"New Ways of Risking Our Lives"
CD EP $12 (L&L051)
*** SOLD OUT ***
New Ways of Risking Our Lives marks the first release since The Zebras defected from Brisbane to Melbourne in early 2007. Born out of a combination of nostalgia and guilt, the songs are based on a loose collection of thoughts and romanticised memories of living in the deep, deeeep North. These five songs display The Zebras’ expertise with chiming guitar tones and vocal harmony while the application of new tequila-inspired production techniques give the performance a more uninhibited feel than before. A change of scenery and a year filled with good times have inspired The Zebras to produce their most confident (and shortest) record yet.
1) A Day on Black Mountain Road
2) Push Our Way to the Front
3) Make it Stop
4) The Ground Falls Away
"“A Day On Black Mountain Road” isn’t nearly as upbeat as some of The Zebras' earlier work. At least, it doesn’t seem like it at first. It’s the chord progressions — they’re slightly darker. This is not necessarily a criticism rather than an objective side comment. It’s a small stray from the past that pops up elsewhere on New Ways Of Risking Our Lives, like on “Make It Stop”, giving their latest EP a unique edge to their catalog of material.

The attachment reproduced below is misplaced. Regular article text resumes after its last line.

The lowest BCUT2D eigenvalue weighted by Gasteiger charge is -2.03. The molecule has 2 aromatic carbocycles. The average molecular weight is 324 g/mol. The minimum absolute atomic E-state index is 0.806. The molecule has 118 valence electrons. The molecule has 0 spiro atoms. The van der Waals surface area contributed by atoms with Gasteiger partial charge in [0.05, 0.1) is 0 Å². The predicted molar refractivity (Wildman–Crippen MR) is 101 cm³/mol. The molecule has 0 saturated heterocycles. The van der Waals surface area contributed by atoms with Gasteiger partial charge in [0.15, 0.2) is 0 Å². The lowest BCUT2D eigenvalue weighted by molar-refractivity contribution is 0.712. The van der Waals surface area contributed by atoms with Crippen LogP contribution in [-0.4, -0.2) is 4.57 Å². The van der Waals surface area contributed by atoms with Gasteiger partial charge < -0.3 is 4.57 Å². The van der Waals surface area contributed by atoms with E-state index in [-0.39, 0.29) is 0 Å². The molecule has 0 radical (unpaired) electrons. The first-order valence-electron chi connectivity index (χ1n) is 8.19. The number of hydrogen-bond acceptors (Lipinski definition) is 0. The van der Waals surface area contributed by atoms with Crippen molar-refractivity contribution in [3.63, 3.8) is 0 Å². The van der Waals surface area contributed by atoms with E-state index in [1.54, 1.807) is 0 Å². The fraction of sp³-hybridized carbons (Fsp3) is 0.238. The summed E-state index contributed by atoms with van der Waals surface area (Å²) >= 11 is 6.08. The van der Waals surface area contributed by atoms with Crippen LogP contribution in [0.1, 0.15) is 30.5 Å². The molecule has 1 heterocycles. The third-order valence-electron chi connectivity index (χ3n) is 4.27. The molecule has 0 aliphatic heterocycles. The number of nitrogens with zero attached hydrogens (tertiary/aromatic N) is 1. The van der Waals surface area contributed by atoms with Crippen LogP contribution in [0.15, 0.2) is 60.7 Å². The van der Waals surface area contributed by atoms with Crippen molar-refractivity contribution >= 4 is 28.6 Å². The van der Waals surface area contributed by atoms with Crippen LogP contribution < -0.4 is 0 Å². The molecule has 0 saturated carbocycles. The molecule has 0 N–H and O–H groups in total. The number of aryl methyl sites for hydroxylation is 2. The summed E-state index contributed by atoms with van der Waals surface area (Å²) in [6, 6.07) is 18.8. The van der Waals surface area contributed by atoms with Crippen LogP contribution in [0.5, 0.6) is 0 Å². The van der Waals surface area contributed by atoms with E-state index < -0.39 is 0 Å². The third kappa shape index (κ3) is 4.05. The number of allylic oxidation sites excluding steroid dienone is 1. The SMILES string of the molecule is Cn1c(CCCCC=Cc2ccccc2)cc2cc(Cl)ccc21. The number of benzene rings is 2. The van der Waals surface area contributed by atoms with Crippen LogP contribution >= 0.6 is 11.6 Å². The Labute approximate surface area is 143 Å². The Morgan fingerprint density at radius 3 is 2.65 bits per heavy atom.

Then there’s the second track, “Push Our Way To The Front”, which returns to the beloved sound rampant on Worry A Lot and their self-titled debut. “The Ground Falls Away” is, yet again, more of the same. These are songs that would go right along with anything off those early releases, and that alone makes them noteworthy — indie pop tends to be quite dormant and static as time progresses, which is what many fans of the sub-genre find so endearing.
This slightly darker element may not be apparent to the non-avid fan. After all, these songs are still quite infectious; they all live up to every sensibility known to indie pop. Take closing track “Crickets”. It’s a bit softer and a bit slower than the rest of the EP — and ultimately the shortest tune — yet it blends the group’s early sound with their impossibly catchy vocal patterns and a few chord progressions that are a hint darker than what was known before.
It all ads up to a simple fact: The Zebras are one of the best indie pop bands in the world today. And that is a fact that remains unchanged." www.fensepost.com